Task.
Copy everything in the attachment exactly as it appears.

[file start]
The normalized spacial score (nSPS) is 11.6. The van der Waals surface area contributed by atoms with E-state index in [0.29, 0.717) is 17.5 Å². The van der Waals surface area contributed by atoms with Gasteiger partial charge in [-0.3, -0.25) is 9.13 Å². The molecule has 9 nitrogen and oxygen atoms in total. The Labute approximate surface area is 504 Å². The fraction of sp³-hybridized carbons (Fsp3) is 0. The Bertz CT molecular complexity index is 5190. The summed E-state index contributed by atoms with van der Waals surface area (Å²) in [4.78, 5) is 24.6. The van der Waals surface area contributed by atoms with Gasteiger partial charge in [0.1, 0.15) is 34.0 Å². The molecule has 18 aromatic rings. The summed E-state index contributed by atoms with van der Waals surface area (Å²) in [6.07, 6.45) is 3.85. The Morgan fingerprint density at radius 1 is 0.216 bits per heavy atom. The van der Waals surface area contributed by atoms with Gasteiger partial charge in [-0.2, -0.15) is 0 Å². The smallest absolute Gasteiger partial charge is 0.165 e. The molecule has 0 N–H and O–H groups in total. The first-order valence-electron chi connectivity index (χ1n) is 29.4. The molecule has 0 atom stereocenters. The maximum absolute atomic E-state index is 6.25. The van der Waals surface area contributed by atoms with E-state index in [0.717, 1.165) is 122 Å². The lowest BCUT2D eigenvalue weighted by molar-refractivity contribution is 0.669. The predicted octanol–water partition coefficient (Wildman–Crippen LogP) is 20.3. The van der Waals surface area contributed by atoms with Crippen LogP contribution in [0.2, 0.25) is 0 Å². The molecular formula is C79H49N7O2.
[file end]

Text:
The normalized spacial score (nSPS) is 11.6. The van der Waals surface area contributed by atoms with E-state index in [0.29, 0.717) is 17.5 Å². The van der Waals surface area contributed by atoms with Gasteiger partial charge in [-0.3, -0.25) is 9.13 Å². The molecule has 9 nitrogen and oxygen atoms in total. The Labute approximate surface area is 504 Å². The fraction of sp³-hybridized carbons (Fsp3) is 0. The Bertz CT molecular complexity index is 5190. The summed E-state index contributed by atoms with van der Waals surface area (Å²) in [4.78, 5) is 24.6. The van der Waals surface area contributed by atoms with Gasteiger partial charge in [0.1, 0.15) is 34.0 Å². The molecule has 18 aromatic rings. The summed E-state index contributed by atoms with van der Waals surface area (Å²) in [6.07, 6.45) is 3.85. The Morgan fingerprint density at radius 1 is 0.216 bits per heavy atom. The van der Waals surface area contributed by atoms with Gasteiger partial charge in [-0.2, -0.15) is 0 Å². The smallest absolute Gasteiger partial charge is 0.165 e. The molecule has 0 N–H and O–H groups in total. The first-order valence-electron chi connectivity index (χ1n) is 29.4. The molecule has 0 atom stereocenters. The maximum absolute atomic E-state index is 6.25. The van der Waals surface area contributed by atoms with E-state index in [0.717, 1.165) is 122 Å². The lowest BCUT2D eigenvalue weighted by molar-refractivity contribution is 0.669. The predicted octanol–water partition coefficient (Wildman–Crippen LogP) is 20.3. The van der Waals surface area contributed by atoms with Crippen LogP contribution in [0.2, 0.25) is 0 Å². The molecular formula is C79H49N7O2.